Justice Steven Musota today presided over the hearing of the “Lokodo case” as it’s commonly known; were lawyers of both parties highlighted their submissions to bring him up to speed with the case. He takes over the originally assigned judge; Judge Eldad Muwangusya who was transferred to a higher court.
Honorable Father Simon Lokodo (the minister of ethics and integrity) along with the Attorney General Peter Nyombi; was sued by four gay activists; Jacqueline Kasha Nabagesera, Julian Pepe Onziema, Frank Mugisha and Geoffrey Ogwaro on behalf of the LGBTI community in Uganda: for interrupting and closing a capacity building workshop on 14th, February, 2012, in Entebbe.
State attorney Mutesi Patricia called for the dismissal of the case stating that the minister acted in the interest of the general public by closing the workshop whose aim; as stated in his affidavit was promoting homosexuality and that he was protecting the moral standards of Uganda.
Four Months after the closure of this workshop; police raided Esella Country Hotel in Kiira Town Council and dispersed yet another workshop and arrested some of the participants.
The applicants are calling for an injunction to curtail future closure of workshops and seek a compensation of 20million shillings each for the closure of the workshop if the case is won.
In a sparsely filled court, there were arguments and rebuttals from both parties. Justice Musota appeared calm and neutral; unwavering even when the state attorney gave a hypothetical case of terrorists who meet for the sole agenda of planning terrorist attacks; arguing that the only reason the workshop was organized was to equip participants with skills in same sex activity and avail them materials like condoms and lubricants.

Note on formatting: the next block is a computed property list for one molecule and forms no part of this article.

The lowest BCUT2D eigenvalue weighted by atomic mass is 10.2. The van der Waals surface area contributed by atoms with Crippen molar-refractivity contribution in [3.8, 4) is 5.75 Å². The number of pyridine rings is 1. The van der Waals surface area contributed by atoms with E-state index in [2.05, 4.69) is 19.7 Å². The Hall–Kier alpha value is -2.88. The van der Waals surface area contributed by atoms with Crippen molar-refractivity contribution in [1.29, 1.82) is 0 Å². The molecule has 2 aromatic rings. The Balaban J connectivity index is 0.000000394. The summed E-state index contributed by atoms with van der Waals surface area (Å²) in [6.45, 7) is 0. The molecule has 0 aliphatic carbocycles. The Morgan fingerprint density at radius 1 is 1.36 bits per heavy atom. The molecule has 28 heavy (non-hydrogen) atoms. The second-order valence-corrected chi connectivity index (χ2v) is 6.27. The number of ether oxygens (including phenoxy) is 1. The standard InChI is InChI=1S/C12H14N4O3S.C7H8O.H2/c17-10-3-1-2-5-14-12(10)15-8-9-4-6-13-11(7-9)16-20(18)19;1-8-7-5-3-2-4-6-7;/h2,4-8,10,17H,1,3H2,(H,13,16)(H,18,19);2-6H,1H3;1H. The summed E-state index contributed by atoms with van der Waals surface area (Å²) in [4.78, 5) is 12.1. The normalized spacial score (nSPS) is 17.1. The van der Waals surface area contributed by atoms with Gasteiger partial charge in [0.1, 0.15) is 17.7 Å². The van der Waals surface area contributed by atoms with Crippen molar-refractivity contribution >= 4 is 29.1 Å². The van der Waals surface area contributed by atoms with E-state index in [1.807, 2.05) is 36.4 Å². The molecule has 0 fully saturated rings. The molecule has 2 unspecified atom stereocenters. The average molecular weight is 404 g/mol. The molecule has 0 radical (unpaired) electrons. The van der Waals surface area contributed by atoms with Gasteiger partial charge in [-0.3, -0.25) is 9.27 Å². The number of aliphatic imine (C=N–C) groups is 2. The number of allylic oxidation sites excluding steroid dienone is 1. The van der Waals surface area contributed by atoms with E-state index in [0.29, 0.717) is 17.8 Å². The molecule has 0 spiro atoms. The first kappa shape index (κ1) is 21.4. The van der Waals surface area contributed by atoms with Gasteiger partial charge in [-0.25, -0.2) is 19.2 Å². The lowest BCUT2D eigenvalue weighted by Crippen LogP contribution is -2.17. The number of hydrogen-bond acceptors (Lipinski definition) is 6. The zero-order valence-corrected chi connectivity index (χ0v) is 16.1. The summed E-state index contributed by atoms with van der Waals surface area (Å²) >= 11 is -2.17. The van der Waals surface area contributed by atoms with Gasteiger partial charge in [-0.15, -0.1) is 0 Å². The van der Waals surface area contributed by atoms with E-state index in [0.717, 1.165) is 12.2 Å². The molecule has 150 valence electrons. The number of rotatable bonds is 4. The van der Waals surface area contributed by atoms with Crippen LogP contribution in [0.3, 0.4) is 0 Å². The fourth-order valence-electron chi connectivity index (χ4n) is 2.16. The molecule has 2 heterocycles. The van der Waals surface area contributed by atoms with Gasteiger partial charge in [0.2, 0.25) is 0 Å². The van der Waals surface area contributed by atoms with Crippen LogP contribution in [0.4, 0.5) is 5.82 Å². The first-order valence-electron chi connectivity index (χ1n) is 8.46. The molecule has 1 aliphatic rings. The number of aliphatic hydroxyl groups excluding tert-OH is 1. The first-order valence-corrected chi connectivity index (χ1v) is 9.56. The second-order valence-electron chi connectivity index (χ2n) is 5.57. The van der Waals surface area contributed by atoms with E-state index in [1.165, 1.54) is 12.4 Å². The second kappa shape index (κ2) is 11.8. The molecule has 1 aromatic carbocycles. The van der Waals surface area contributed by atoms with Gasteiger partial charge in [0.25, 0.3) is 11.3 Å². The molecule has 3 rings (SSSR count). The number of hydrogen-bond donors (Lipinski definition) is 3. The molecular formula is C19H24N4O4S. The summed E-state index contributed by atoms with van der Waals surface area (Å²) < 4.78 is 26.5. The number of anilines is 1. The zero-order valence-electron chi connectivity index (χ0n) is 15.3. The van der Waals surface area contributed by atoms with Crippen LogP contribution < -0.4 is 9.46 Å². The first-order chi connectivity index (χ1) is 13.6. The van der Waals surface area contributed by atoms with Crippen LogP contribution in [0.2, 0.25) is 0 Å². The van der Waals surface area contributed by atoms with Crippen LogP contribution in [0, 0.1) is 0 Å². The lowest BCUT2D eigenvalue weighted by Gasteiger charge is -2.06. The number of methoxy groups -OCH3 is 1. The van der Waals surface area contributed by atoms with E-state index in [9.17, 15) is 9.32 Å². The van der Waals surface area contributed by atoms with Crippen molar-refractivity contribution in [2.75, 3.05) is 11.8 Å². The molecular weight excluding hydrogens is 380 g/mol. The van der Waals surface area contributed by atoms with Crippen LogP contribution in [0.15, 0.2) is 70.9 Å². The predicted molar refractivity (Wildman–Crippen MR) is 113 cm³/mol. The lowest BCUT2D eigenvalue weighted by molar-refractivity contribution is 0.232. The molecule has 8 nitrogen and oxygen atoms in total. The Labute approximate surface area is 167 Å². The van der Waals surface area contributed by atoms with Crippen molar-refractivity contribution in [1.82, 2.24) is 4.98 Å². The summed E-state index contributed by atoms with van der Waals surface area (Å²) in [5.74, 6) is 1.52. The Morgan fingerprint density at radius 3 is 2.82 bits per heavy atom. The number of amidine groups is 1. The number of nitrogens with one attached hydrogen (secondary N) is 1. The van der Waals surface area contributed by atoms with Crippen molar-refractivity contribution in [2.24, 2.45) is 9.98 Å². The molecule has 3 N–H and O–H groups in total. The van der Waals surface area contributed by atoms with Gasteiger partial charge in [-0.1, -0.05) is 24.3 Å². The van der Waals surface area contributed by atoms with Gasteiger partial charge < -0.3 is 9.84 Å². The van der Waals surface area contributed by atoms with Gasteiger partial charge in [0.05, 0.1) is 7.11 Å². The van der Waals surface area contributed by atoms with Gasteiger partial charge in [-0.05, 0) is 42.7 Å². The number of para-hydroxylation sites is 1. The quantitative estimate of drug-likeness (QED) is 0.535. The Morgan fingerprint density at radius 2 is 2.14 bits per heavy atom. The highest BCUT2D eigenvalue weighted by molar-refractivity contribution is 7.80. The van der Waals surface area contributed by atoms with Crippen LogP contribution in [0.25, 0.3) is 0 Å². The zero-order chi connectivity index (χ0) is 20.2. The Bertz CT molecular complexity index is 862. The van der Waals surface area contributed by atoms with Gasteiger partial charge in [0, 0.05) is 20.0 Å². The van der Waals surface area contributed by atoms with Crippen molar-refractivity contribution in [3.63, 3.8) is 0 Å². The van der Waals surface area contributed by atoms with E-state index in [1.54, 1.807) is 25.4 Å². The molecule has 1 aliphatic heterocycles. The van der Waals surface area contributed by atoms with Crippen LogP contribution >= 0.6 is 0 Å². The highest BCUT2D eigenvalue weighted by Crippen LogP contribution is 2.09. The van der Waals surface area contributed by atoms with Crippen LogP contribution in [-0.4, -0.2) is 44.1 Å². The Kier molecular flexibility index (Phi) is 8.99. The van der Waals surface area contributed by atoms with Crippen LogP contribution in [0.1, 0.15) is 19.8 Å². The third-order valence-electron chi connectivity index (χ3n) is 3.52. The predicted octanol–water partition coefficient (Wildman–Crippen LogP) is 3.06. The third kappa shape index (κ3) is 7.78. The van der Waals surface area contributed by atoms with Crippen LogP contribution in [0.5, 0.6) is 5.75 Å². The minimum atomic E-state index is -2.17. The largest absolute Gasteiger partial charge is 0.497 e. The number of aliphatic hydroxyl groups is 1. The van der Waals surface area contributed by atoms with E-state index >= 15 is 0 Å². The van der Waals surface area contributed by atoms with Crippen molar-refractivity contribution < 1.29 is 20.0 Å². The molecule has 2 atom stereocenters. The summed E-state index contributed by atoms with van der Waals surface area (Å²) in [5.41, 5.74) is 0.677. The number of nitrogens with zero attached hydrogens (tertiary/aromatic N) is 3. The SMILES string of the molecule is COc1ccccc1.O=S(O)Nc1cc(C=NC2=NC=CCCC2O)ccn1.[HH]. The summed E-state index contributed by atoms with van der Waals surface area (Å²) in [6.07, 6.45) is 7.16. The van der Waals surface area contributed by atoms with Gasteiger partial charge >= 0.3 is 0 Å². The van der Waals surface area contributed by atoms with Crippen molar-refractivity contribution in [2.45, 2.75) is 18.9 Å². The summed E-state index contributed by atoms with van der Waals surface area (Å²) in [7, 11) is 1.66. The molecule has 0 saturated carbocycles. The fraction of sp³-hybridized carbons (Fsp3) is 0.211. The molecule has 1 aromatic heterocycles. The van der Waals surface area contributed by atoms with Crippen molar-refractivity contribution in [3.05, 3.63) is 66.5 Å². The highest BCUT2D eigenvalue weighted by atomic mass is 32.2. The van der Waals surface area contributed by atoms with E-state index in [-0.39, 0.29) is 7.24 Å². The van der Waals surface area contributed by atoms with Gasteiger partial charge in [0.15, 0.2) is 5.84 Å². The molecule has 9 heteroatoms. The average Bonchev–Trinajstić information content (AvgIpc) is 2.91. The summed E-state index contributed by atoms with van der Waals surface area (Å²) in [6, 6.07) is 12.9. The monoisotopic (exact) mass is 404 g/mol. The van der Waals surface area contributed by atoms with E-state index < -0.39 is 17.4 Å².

Key facts to note about the case
1. On 14th, February, 2012, Minister of ethics and integrity (Father Simon Lokodo) raided and closed down a capacity building (Planning, Advocacy and Leadership skills) workshop at Imperial Resort hotel in Entebbe.
2. Applicants: Jacqueline Kasha Nabagesera, Julian Pepe Onziema, Frank Mugisha and Geoffrey Ogwaro.
3. Respondents: Rev Father Simon Lukodo, Attorney General.
4. Contentious issues of case
• Whether by organizing and conducting the workshop, they were committing an offence: it’s important to note that section 145 of the constitution is against acts of homosexuality but the participants at the workshop were engaged in training in leadership, economic empowerment and human rights among others. None of the affidavits of the second respondent alluded to any incident of such nature as stated in section 145:
• The constitutional rights of the applicants were infringed upon by the respondent. The participants were found having tea in the conference room. The minister therefore acted arbitrarily; with no justification whatsoever.
• The minister perceived the workshop content to be controversial and unpleasant to the general public. It is an important duty of the state to abstain from interfering with the freedom of association and assembly.
• Whether the workshop was illegal regarding the fact that it was organized by homosexuals.
• That the second respondent (Father Simon Lokodo) be sued in his own personal capacity because it was him who closed the workshop.
22nd January, 2014 has been set as the date for mention from which the final day of ruling will be set.